The Dynamics of Relief Spending and the Private Urban Labor Market During the New Deal
AbstractDuring the New Deal the Roosevelt Administration dramatically expanded relief spending to combat extraordinarily high rates of unemployment. We examine the dynamic relationships between relief spending and local private labor markets using a new panel data set of monthly relief, private employment and private earnings for major U.S. cities in the 1930s. Impulse response functions derived from a panel VAR model that controls for time and city fixed effects show that a work relief shock in period t-1 led to a decline in private employment and a rise in private monthly earnings. The finding offers evidence consistent with contemporary employers' complaints that work relief made it more difficult to hire, even though work relief officials followed their stated policies to avoid affecting private labor markets directly. Meanwhile, negative shocks to private employment led to increases in work relief, consistent with Roosevelt's stated goal of using relief to promote relief and recovery.
Download InfoIf you experience problems downloading a file, check if you have the proper application to view it first. In case of further problems read the IDEAS help page. Note that these files are not on the IDEAS site. Please be patient as the files may be large.
Bibliographic InfoArticle provided by Cambridge University Press in its journal The Journal of Economic History.
Volume (Year): 70 (2010)
Issue (Month): 01 (March)
Contact details of provider:
Postal: The Edinburgh Building, Shaftesbury Road, Cambridge CB2 2RU UK
Fax: +44 (0)1223 325150
Web page: http://journals.cambridge.org/jid_JEHProvider-Email:email@example.com
Other versions of this item:
- Todd C. Neumann & Price V. Fishback & Shawn Kantor, 2007. "The Dynamics of Relief Spending and the Private Urban Labor Market During the New Deal," NBER Working Papers 13692, National Bureau of Economic Research, Inc.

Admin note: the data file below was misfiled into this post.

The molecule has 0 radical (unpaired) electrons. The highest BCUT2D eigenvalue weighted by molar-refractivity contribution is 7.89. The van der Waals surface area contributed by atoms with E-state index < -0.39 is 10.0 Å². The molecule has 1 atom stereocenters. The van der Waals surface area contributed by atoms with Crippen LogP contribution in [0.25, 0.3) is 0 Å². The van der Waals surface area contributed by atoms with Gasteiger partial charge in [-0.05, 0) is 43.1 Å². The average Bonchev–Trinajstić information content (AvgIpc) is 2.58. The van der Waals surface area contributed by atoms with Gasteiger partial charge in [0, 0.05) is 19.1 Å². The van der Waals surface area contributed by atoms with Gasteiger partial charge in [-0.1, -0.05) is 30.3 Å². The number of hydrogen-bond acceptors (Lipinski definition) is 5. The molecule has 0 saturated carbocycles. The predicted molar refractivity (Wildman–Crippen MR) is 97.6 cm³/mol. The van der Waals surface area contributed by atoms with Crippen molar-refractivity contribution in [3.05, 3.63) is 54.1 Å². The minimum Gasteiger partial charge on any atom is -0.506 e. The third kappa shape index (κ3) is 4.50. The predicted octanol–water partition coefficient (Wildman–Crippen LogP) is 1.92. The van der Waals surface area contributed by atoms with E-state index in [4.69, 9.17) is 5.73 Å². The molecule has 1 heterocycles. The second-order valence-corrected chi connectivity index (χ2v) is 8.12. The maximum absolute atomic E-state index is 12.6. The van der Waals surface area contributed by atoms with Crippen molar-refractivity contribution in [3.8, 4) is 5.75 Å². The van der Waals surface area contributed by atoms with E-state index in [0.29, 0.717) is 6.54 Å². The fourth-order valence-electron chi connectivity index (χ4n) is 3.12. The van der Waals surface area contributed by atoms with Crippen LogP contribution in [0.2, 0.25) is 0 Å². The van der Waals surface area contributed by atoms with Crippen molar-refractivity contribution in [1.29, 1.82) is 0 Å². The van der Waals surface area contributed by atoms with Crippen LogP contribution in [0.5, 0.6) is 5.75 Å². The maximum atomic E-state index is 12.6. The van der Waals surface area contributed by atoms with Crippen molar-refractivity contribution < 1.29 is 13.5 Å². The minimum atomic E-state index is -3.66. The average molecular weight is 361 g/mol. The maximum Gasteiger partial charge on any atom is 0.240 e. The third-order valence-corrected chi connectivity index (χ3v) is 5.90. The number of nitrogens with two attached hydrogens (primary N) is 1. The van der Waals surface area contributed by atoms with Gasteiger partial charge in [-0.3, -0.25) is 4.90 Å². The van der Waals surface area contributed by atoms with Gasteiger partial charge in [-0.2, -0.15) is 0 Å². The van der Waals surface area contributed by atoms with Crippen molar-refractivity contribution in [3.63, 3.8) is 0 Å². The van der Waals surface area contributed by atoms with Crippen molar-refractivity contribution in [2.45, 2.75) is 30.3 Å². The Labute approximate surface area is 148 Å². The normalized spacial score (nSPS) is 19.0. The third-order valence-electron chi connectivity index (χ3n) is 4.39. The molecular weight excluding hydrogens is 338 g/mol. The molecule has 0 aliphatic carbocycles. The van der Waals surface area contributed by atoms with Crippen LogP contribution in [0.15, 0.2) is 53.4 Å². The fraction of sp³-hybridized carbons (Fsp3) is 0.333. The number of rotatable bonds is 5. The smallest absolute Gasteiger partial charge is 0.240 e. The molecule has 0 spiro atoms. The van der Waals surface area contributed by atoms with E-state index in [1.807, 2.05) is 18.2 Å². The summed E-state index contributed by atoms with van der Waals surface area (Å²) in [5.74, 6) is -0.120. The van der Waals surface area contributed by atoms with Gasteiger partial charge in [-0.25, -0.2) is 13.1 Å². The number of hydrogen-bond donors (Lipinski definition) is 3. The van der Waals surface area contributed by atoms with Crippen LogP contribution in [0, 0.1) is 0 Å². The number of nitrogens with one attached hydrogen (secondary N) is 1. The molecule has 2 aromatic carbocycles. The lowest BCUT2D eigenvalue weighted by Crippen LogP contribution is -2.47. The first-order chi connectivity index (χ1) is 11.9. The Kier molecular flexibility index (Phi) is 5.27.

- N0 - Economic History - - General
You can help add them by filling out this form.
CitEc Project, subscribe to its RSS feed for this item.
- Alex Klein & Keisuke Otsu, 2013. "Efficiency, Distortions and Factor Utilization during the Interwar Period," Studies in Economics 1317, Department of Economics, University of Kent.
- Price Fishback, 2010.
"US monetary and fiscal policy in the 1930s,"
Oxford Review of Economic Policy,
Oxford University Press, vol. 26(3), pages 385-413, Autumn.
- Price V. Fishback & Valentina Kachanovskaya, 2010. "In Search of the Multiplier for Federal Spending in the States During the Great Depression," NBER Working Papers 16561, National Bureau of Economic Research, Inc.
- Klein, Alexander & Otsuy, Keisuke, 2013. "Efficiency, Distortions and Factor Utilization during the Interwar Period," CAGE Online Working Paper Series 146, Competitive Advantage in the Global Economy (CAGE).
- Price V. Fishback, 2012. "Relief During the Great Depression in Australia and America," CEH Discussion Papers 005, Centre for Economic History, Research School of Economics, Australian National University.
For technical questions regarding this item, or to correct its authors, title, abstract, bibliographic or download information, contact: (Keith Waters).
If you have authored this item and are not yet registered with RePEc, we encourage you to do it here. This allows to link your profile to this item. It also allows you to accept potential citations to this item that we are uncertain about.
If references are entirely missing, you can add them using this form.
If the full references list an item that is present in RePEc, but the system did not link to it, you can help with this form.
If you know of missing items citing this one, you can help us creating those links by adding the relevant references in the same way as above, for each refering item. If you are a registered author of this item, you may also want to check the "citations" tab in your profile, as there may be some citations waiting for confirmation.
Please note that corrections may take a couple of weeks to filter through the various RePEc services.